The names of the Hesperides describe the garden as a land of gold for the taking, soft starlight, perfect health, and wondrous beauty. The Hebrew word for Eden means “to be soft or pleasant,” figuratively “to delight oneself.” The Garden of the Hesperides is the Greek version of the Garden of Eden.

On the above vase from about 430 BC, the Hesperid to the left feeds the serpent as the other tends to the apple tree. The Book of Genesis doesn’t say what kind of fruit tree it was. It’s from the Greek tradition we get the idea that Eve ate an apple. (Public domain)

On the above vase from about 430 BC, the Hesperid to the left feeds the serpent as the other tends to the apple tree. The Book of Genesis doesn’t say what kind of fruit tree it was. It’s from the Greek tradition we get the idea that Eve ate an apple. (Public domain)

The literary evidence for the presence of Zeus and Hera in the ancient Garden paradise comes to us from Apollodorus and Euripides. Apollodorus wrote that the apples of the Hesperides “were presented by Gaia [Earth] to Zeus after his marriage with Hera.” This matches the Genesis account: Eve became Adam’s wife right after she was taken out of Adam (Genesis 2:21–25), and the next recorded event is the taking of the fruit by the first couple.

The chorus in Euripides’ play Hippolytus speaks of “the apple-bearing shore of the Hesperides” where immortal fountains flow” by the place where Zeus lay, and holy Earth with her gifts of blessedness makes the gods’ prosperity wax great.” Thus, Euripides put Zeus in the ancient garden with the serpent-entwined apple tree, and his language affirms that this is where Zeus came from.

The Greek tradition insists that Zeus and Hera were the first human couple; the Judeo-Christian tradition insists Adam and Eve were the first couple. Both traditions insist that their respective first couples come from an ancient paradise with a serpent-entwined fruit tree. Two opposite spiritual standpoints share the same factual basis. The Greek identities of Cain and Seth offer further evidence of this truth.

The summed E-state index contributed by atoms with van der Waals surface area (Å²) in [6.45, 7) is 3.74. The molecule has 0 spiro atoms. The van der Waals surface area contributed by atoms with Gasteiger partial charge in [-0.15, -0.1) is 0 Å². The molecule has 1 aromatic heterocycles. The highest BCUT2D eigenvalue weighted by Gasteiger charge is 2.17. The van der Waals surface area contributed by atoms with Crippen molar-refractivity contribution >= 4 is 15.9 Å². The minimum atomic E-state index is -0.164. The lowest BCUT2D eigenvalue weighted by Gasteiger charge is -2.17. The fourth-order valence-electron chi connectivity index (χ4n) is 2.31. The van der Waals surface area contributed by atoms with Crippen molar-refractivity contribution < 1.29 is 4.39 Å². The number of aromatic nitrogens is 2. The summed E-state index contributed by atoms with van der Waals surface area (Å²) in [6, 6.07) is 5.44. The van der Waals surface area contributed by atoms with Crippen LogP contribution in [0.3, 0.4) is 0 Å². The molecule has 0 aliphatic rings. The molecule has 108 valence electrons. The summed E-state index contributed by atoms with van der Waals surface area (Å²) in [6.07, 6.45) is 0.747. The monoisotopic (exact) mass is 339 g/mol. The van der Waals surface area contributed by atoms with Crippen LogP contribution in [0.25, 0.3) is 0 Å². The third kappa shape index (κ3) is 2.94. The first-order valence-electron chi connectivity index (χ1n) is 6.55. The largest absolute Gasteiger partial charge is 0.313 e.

Cain and Seth Deified by the Greeks as Hephaistos and Ares

According to Genesis 3:4-5, after Cain killed Abel , Adam and Eve had another son named Seth: “And knowing is Adam Eve, his wife, again.  And pregnant is she and bearing a son. And calling is she his name Seth, saying, ‘For God has set for me another seed instead of Abel, for Cain kills him.’”

Thus, Adam and Eve had two primary sons who, in turn, each had offspring: Cain, the eldest, and Seth. Zeus and Hera also had two sons between them with offspring: Hephaistos, the elder, and Ares.

Left, Cain/Hephaistos, on a plate from about 420 BC, works at his forge. Right, Seth/Ares kneels on a section of the famous Francois Vase created in about 565 BC. (Public domain)

Left, Cain/Hephaistos, on a plate from about 420 BC, works at his forge. Right, Seth/Ares kneels on a section of the famous Francois Vase created in about 565 BC. (Public domain)

In the Scriptures, the line of Seth is the line of Christ. The Book of Matthew traces the lineage of Christ through David to Abraham; and the Book of Luke further traces the lineage of Abraham to Adam through his son Seth. This is often referred to as the line of belief in the Creator-God or the line of faith. On the other hand, the Scriptures define the line of Cain as one of unbelief in the Creator-God. According to I John 3:12, “Cain was of the wicked one,” a reference to “the ancient serpent called Adversary and Satan, who is deceiving the whole inhabited earth” (Revelation 12:9).